We leaned right as the motorcycle turned onto Hangman valley road. It wasn't long before we were stopped by a sheirff who was turning traffic around near the scene of the accident. Just then a woman passed us on foot and said "Someone drove their car into the river." Not able to see much we pulled U turn as directed by the sheriff who's glance gave the look of "nuttin' ta' see here boys".

We headed back the way we came, deciding to ride to the top of Tower mountain, a few miles away. The temperature was dropping, but the sun was still making its case as the afternoon grew long.

Up and up we went, darting onto a dirt road near the top I asked Tom if he had taken this way before. "NO." he shouted over the roar of the motor. We passed several signs which informed us that, regardless of how a motorcycle with a sidecar can take two men into the wilds of south Spokane, it was still forbidden to pass onto private property. But we pressed on, until we found ourselves staring down a steep, rutted, dirt trail. "I don't know. Maybe we should turn around." Tom said with a degree of timidness that took me by surprise. I suspected his logical assessment of our situation had something to do with his imminent clash with fatherhood in a few weeks. In addition to the deteriorating road conditions I knew the last sign we passed stating something about a $1000 fine for trespassing was also eating at him.

I admit, I too had concerns not only about how steep the oncoming trail looked but also the looming threat of a sign that actually name's its price on those who choose to cross an invisible line. But no official sidecar companion, such as myself, ever entertains the possibility of "turning around". No, the sole purpose of the poor sucker sitting in the deathtrap is to be the ultimate believer that given the awesomeness of our transportation we can challenge both gravity and property rights without suffering any negative repercussions.

So, having successfully made my case, Tom proceeded forward. And yes, while driving down the steep, muddy, rutted, section of the trail, we each had our own thoughts about what injuries we would suffer if the downhill incline proved to be too much, pinning Tom on the ground and dropping me from the sidecar pointed skywards.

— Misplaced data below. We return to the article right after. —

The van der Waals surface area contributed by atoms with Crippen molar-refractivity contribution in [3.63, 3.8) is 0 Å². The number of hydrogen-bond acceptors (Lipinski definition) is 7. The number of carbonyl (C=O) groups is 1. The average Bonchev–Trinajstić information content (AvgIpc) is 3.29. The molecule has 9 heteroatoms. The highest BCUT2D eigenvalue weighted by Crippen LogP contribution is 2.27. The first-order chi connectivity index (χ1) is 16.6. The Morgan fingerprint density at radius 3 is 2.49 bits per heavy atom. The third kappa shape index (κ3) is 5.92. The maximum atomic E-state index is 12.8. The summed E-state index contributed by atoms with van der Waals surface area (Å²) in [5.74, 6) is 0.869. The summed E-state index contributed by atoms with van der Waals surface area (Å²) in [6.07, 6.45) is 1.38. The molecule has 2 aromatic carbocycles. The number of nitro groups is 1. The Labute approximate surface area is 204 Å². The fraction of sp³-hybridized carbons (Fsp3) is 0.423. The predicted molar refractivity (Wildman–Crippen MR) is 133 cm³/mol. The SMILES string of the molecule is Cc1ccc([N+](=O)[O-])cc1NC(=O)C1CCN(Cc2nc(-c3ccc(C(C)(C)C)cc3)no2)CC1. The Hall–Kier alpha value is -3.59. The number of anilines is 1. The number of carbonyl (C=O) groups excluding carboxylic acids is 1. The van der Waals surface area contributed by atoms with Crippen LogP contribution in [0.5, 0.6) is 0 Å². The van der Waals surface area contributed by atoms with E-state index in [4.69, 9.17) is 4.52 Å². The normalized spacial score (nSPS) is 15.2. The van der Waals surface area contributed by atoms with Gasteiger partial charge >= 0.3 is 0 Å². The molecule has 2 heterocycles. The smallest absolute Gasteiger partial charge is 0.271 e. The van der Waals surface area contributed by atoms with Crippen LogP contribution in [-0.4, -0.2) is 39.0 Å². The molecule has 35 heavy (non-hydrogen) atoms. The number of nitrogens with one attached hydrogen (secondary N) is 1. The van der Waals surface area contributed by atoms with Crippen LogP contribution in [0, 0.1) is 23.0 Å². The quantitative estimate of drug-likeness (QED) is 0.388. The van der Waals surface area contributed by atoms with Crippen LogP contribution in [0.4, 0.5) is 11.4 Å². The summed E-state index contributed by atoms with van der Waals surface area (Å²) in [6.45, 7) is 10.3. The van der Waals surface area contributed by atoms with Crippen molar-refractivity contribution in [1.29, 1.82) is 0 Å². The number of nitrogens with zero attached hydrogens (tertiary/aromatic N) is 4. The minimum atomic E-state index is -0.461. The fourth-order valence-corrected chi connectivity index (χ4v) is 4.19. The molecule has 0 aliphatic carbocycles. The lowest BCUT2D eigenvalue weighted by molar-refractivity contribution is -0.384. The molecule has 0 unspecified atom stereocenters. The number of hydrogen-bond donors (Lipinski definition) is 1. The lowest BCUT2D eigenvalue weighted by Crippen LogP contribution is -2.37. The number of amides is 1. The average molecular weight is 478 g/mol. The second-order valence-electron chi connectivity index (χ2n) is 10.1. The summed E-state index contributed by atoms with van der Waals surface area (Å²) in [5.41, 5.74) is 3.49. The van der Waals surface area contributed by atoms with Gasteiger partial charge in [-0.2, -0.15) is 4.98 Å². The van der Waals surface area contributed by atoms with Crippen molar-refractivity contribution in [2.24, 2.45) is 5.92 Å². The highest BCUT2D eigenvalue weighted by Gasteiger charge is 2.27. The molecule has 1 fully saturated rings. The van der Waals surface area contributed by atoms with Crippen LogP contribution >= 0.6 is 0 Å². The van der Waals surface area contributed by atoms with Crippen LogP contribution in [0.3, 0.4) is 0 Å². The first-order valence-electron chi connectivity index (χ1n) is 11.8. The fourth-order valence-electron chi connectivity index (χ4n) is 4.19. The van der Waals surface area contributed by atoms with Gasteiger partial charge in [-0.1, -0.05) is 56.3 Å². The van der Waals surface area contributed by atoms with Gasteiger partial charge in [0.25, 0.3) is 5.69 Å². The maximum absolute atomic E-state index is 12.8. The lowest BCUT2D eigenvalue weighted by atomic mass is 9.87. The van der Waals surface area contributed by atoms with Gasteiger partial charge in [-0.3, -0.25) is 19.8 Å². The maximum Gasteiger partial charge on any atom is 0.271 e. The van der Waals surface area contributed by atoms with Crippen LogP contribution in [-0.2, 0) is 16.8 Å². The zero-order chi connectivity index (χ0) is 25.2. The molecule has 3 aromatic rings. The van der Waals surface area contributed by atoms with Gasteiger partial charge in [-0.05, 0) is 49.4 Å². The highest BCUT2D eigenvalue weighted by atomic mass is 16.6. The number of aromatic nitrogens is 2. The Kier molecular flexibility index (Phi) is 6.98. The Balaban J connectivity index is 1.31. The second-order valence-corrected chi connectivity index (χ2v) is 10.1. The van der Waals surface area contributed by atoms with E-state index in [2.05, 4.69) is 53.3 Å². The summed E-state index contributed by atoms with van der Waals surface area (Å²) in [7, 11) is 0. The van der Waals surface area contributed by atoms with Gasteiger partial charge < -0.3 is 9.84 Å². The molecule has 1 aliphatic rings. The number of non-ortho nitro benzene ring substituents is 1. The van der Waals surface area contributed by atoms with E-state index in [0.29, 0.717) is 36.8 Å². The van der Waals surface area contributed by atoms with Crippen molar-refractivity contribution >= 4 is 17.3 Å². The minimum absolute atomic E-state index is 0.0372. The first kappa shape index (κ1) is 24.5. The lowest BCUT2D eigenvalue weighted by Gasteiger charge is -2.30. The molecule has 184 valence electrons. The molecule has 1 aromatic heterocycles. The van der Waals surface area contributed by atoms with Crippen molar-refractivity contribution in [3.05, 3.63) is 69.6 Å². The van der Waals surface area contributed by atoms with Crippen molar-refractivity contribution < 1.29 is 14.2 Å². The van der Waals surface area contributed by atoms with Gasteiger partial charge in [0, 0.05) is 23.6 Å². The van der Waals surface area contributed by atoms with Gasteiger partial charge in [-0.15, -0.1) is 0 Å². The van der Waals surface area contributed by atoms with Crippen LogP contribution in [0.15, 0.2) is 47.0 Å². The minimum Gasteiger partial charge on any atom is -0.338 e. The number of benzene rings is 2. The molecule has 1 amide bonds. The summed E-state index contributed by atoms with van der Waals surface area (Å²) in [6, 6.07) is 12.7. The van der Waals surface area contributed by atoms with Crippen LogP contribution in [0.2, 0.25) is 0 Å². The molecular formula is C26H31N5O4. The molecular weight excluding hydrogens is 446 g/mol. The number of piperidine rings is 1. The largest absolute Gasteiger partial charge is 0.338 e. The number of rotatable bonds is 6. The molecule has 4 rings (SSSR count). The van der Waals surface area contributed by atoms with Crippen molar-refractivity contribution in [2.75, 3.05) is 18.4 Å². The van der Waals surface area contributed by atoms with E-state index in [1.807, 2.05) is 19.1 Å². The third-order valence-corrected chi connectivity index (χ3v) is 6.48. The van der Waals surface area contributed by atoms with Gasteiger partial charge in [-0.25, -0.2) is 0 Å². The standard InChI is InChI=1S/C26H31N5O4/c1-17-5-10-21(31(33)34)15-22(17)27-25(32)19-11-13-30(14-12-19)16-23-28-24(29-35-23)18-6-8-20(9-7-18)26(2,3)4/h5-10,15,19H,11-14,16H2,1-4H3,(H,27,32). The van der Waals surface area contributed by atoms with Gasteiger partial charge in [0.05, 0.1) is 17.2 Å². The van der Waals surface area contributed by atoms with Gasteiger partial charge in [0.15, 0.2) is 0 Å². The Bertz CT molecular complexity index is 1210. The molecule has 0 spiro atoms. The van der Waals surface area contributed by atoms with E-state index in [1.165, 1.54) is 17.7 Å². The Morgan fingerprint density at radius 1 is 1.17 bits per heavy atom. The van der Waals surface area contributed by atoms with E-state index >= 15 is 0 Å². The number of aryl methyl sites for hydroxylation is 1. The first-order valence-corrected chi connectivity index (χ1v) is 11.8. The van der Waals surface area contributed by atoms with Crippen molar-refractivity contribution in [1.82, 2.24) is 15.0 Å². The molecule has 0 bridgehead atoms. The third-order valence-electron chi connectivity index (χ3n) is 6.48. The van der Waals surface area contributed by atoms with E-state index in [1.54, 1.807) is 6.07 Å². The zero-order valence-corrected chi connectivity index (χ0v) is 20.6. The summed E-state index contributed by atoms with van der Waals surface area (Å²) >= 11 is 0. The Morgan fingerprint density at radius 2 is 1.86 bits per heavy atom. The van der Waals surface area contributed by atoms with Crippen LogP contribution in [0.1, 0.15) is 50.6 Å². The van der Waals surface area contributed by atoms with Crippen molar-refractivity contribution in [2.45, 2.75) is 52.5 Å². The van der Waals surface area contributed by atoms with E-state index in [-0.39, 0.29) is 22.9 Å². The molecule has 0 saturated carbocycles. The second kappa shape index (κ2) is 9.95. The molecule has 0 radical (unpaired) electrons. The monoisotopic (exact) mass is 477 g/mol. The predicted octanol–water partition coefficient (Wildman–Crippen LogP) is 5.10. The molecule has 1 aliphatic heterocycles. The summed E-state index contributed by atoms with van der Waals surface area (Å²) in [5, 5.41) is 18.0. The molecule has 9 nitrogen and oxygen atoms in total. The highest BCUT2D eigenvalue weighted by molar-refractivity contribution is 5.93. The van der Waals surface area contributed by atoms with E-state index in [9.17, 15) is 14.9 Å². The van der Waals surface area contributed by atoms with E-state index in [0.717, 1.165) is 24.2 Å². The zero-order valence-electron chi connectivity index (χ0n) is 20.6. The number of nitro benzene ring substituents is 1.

Thankfully, none of our worst fears were realized as we crossed over Tower mountain, passed by someone's house, and used their driveway to regain access to civilization. Back on the road, Tom informed me over the noisy motor, "Boy, I never get the chance to engage the sidecar's drive shaft. That was awesome!" adding "But I gotta admit, I was getting a little nervous back there." Looking up at him, hating how much I felt and looked like a seven year old in a sidecar, I yelled back "What were you worried about, the terrain or the trespassing?" Without hesitating he replied "BOTH."

The cut of the cold air was starting to get to us. Finding an upside to my oyster shell existence I took a moment to appreciate the cereal-box size windshield placed in front of me. I ducked low, maximizing its effectiveness. We looped around and found ourselves on the other side of the accident, this time with a clear view of the SUV in the river. Turns out, a woman, drunk, missed the hard left turn, smashed over a guardrail, down a 20 foot embankment, and managed to keep driving for another 60 yards straight into the creek/river, dragged out by a rescue team, taken to the hospital and charged with DUI. Looks like we have a new challenger for the "Beyond Stupid" award.

It was at this point in the ride that Tom informed me he couldn't feel his fingers. Always quick to make fun I stopped short, realizing how much more the driver is exposed to the elements than the legend sitting in the protective sidecar. We headed for home, his fingers beyond numb, ready for the ride to be over.
Sometimes you're lucky. Sometimes the world spins in such a way you cannot help but give thanks to how your neighbor's shape shifted into the form of a grandpa, how you arrived home to find a bunch of bald eagles battling hawks in your backyard, and how your friend Tom dropped by the house riding his Russian Ural.

And it all happened on a sunny day in January.